Top priority now has to be housing.
There are legitimate fears over the future of England's green belt.
Across the country nearly half a million homes are planned for green belt sites - a figure which is rising by tens of thousands each year as local authorities struggle to meet housing demands.
For years developers have faced criticism for insisting building on the green belt is the only way to create affordable housing.
But in reality, it is entirely understandable why many are put off by the vast expense of bringing brownfield sites back into use.
The key pressure here is one of limited supply coming nowhere near to meeting an escalating demand.
Here in the West Midlands, we have a ready made solution - but it will not come cheap.
The region is home to some of the biggest brownfield sites in the land.
These are former industrial areas crying out for development, with many of the sites having been derelict for years.
The problem is that to develop these plots costs a fortune, and for decades the cash has simply not been there.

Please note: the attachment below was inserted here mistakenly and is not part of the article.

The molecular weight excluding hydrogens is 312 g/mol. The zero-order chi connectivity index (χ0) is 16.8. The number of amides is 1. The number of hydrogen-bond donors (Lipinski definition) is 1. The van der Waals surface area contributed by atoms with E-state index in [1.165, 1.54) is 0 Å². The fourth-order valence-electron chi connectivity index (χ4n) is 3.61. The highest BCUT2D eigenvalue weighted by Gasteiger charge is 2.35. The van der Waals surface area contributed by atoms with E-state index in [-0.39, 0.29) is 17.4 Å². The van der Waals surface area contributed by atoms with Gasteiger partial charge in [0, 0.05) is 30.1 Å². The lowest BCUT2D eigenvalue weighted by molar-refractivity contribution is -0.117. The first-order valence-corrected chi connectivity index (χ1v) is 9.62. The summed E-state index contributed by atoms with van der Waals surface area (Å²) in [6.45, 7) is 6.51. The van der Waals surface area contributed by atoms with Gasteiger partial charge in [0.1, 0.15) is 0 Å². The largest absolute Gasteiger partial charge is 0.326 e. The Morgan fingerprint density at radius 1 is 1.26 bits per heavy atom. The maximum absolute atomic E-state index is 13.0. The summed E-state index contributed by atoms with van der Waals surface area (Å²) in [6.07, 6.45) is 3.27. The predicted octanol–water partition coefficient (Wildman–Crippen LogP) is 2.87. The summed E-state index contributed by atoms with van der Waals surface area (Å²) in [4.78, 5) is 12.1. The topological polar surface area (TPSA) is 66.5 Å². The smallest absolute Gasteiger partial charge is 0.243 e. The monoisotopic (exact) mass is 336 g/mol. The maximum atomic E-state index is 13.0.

Cash-strapped local authorities have not been able to devote funds to housing needs during a time when adult and youth services have been stripped, along with bin collections, libraries and numerous other services.
In recent years there have been signs the situation is improving. Ministers, finally recognising the housing shortage for the crisis it is, have opened the purse strings and provided funding for brownfield remediation.
However, the work done so far is nowhere near enough.
For the West Midlands to meet its potential, housing must be an absolute priority over the next 15 to 20 years.
In basic terms, there is little point in training up a skilled workforce in hi-tech jobs if there is nowhere for them to live.
Developing on green belt land is not the solution.
Once the green belt is gone, it is gone for good - and it is not as if we have enough of it across this region to give away.
Our town planners must face up to one indisputable fact when they are considering how to bridge the housing shortfall. Bringing our old industrial sites back into use is a necessity rather than a need.